With twists and turns at every step, this is a don’t-miss-it historical mystery!
When her husband and mentor, renowned painter, Amedeo Modigliani, dies after a short but brutal illness, Jeanne, 21 and pregnant with their second child jumps out of a window of her parents’ Parisian flat two days later and also dies. As a spirit, she tries to reunite with Modi but eventually ends up returning to the apartment and studio they shared, where she watches people she knew remove her things, even discovering her one last secret artwork hidden in the wall space behind a large cupboard. The painting, one that Modigliani had begun, was of Jeanne and their child, but when he’d rejected his initial work, intending to destroy it and start over, she’d saved it and added his likeness to the family portrait. Dubbed a lost Modigliani, its existence had become a myth in the world of artists and art collectors. But now, she spends her time pacing the floor and practicing the violin, the one thing her ghostly self was allowed to grab and take with her into her afterlife.
Time passes to 1981, and an American art history student comes to Paris to research her thesis on Manuel Ortiz de Zárate, another of the famous Montparnasse artists who happened to live and work on the floor below Jeanne and Modi. But seemingly at every stage of her local research, she runs into persistent whispers of Modigliani, Jeanne, and the lost painting. When a dying woman entrusts her with more than just whispers, she is compelled to follow the story.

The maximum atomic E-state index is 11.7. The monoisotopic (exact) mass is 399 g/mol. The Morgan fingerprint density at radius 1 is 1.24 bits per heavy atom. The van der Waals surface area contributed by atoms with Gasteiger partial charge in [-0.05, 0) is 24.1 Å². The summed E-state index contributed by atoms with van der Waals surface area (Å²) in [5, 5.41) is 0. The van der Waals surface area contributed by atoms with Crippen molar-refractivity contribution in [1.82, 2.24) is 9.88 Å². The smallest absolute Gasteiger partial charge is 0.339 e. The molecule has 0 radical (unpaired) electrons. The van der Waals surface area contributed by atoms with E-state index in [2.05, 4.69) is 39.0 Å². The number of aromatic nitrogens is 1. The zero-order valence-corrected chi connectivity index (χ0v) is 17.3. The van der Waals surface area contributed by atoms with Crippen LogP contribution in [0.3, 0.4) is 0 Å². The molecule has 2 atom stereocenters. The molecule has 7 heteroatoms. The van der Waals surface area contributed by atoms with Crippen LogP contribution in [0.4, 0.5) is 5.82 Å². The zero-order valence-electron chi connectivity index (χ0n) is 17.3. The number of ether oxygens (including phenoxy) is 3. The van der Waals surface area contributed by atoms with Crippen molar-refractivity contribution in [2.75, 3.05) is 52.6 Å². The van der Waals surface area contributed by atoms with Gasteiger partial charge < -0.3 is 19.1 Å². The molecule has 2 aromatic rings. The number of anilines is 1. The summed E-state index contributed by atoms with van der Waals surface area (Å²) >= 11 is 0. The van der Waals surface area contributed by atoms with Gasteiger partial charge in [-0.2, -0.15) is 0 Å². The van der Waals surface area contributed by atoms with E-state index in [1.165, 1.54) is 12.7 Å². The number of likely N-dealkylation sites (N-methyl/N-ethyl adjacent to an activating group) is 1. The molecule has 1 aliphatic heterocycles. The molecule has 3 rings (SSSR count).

Loving Modigliani is a wonderfully imaginative and absorbing story that I honestly did not want to put down. The descriptions of Paris and Jeanne’s life were so vivid I felt I was there. I know I held my breath as I was introduced to the author’s vision of the ‘Other Paris’ – the Paris of the dead. The characters came to life for me as the story twists and turns both in Jeanne’s afterlife story and the art scholar’s search for the lost painting. Nothing is as it seems!
The amount of research that must have gone into developing this story had to have been tremendous – not only the life and times of the well-known characters but also the places and practices of the era, including health care, medicine, death, and dying, and burial. The story definitely benefitted from all the work; it was interesting and exciting throughout. I am delighted to learn about this artistic woman, talented in her own right, who has apparently been kept in the shadows all these years.
I recommend LOVING MODIGLIANI: THE AFTERLIFE OF JEANNE HÉBUTERNE to readers of historical mysteries, especially those that don’t want to get involved in a series, readers that enjoy stories set in Paris, and those that have an interest in the art world, the art scene of Montparnasse Quarter in the 1920s.
I voluntarily reviewed this after receiving an Advanced Review Copy from the author.https://giveawaytools2.com/giveaway.php?sk=22320593521